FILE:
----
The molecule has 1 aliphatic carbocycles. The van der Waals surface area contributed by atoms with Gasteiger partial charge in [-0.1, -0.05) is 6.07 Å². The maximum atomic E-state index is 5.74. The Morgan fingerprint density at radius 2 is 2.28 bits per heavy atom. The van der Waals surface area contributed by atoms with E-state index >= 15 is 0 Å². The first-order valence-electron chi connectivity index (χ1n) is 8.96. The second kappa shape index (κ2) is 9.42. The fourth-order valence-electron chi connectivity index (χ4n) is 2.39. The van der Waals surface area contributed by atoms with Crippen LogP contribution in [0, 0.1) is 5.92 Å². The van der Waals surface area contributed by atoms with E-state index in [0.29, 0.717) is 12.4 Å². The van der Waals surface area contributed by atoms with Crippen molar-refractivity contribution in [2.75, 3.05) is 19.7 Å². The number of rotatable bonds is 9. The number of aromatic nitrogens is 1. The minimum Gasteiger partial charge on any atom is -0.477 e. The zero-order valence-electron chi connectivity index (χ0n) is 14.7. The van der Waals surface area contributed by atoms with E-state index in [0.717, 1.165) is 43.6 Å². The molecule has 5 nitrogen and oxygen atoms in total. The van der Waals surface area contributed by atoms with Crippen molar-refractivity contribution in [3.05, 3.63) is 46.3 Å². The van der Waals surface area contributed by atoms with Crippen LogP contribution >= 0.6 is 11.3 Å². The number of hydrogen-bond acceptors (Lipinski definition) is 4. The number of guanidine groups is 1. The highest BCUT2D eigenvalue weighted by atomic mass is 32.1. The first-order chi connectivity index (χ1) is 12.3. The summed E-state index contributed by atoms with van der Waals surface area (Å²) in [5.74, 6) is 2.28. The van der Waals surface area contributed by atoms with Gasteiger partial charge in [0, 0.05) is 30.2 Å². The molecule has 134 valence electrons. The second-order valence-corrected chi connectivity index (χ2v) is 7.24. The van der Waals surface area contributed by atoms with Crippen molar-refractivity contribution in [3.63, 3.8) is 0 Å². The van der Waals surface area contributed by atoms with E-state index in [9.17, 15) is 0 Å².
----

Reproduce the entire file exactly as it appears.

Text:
The molecule has 1 aliphatic carbocycles. The van der Waals surface area contributed by atoms with Gasteiger partial charge in [-0.1, -0.05) is 6.07 Å². The maximum atomic E-state index is 5.74. The Morgan fingerprint density at radius 2 is 2.28 bits per heavy atom. The van der Waals surface area contributed by atoms with E-state index >= 15 is 0 Å². The first-order valence-electron chi connectivity index (χ1n) is 8.96. The second kappa shape index (κ2) is 9.42. The fourth-order valence-electron chi connectivity index (χ4n) is 2.39. The van der Waals surface area contributed by atoms with Crippen LogP contribution in [0, 0.1) is 5.92 Å². The van der Waals surface area contributed by atoms with E-state index in [0.29, 0.717) is 12.4 Å². The van der Waals surface area contributed by atoms with Crippen molar-refractivity contribution in [2.75, 3.05) is 19.7 Å². The number of rotatable bonds is 9. The number of aromatic nitrogens is 1. The minimum Gasteiger partial charge on any atom is -0.477 e. The zero-order valence-electron chi connectivity index (χ0n) is 14.7. The van der Waals surface area contributed by atoms with E-state index in [0.717, 1.165) is 43.6 Å². The molecule has 5 nitrogen and oxygen atoms in total. The van der Waals surface area contributed by atoms with Crippen molar-refractivity contribution in [3.05, 3.63) is 46.3 Å². The van der Waals surface area contributed by atoms with Crippen LogP contribution >= 0.6 is 11.3 Å². The number of hydrogen-bond acceptors (Lipinski definition) is 4. The number of guanidine groups is 1. The highest BCUT2D eigenvalue weighted by atomic mass is 32.1. The first-order chi connectivity index (χ1) is 12.3. The summed E-state index contributed by atoms with van der Waals surface area (Å²) in [5.74, 6) is 2.28. The van der Waals surface area contributed by atoms with Gasteiger partial charge in [0, 0.05) is 30.2 Å². The molecule has 134 valence electrons. The second-order valence-corrected chi connectivity index (χ2v) is 7.24. The van der Waals surface area contributed by atoms with Crippen molar-refractivity contribution in [3.63, 3.8) is 0 Å². The van der Waals surface area contributed by atoms with E-state index in [9.17, 15) is 0 Å².